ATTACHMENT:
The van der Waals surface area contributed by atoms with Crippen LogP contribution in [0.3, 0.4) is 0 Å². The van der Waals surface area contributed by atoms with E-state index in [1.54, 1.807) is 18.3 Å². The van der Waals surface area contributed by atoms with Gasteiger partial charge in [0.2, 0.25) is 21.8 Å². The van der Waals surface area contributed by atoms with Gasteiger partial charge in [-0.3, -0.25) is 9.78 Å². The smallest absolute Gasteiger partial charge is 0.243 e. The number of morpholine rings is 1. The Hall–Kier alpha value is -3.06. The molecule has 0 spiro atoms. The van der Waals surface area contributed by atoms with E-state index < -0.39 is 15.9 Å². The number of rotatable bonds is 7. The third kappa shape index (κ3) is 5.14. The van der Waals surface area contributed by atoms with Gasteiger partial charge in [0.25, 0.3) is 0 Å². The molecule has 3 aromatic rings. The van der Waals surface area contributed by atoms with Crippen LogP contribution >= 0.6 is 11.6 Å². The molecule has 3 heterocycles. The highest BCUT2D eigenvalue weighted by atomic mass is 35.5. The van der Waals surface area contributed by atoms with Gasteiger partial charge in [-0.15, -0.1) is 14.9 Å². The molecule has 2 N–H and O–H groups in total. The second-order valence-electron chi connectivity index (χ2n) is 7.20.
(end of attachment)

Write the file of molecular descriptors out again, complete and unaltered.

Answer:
The van der Waals surface area contributed by atoms with Crippen LogP contribution in [0.3, 0.4) is 0 Å². The van der Waals surface area contributed by atoms with E-state index in [1.54, 1.807) is 18.3 Å². The van der Waals surface area contributed by atoms with Gasteiger partial charge in [0.2, 0.25) is 21.8 Å². The van der Waals surface area contributed by atoms with Gasteiger partial charge in [-0.3, -0.25) is 9.78 Å². The smallest absolute Gasteiger partial charge is 0.243 e. The number of morpholine rings is 1. The Hall–Kier alpha value is -3.06. The molecule has 0 spiro atoms. The van der Waals surface area contributed by atoms with E-state index < -0.39 is 15.9 Å². The number of rotatable bonds is 7. The third kappa shape index (κ3) is 5.14. The van der Waals surface area contributed by atoms with Gasteiger partial charge in [0.25, 0.3) is 0 Å². The molecule has 3 aromatic rings. The van der Waals surface area contributed by atoms with Crippen LogP contribution >= 0.6 is 11.6 Å². The molecule has 3 heterocycles. The highest BCUT2D eigenvalue weighted by atomic mass is 35.5. The van der Waals surface area contributed by atoms with Gasteiger partial charge in [-0.15, -0.1) is 14.9 Å². The molecule has 2 N–H and O–H groups in total. The second-order valence-electron chi connectivity index (χ2n) is 7.20.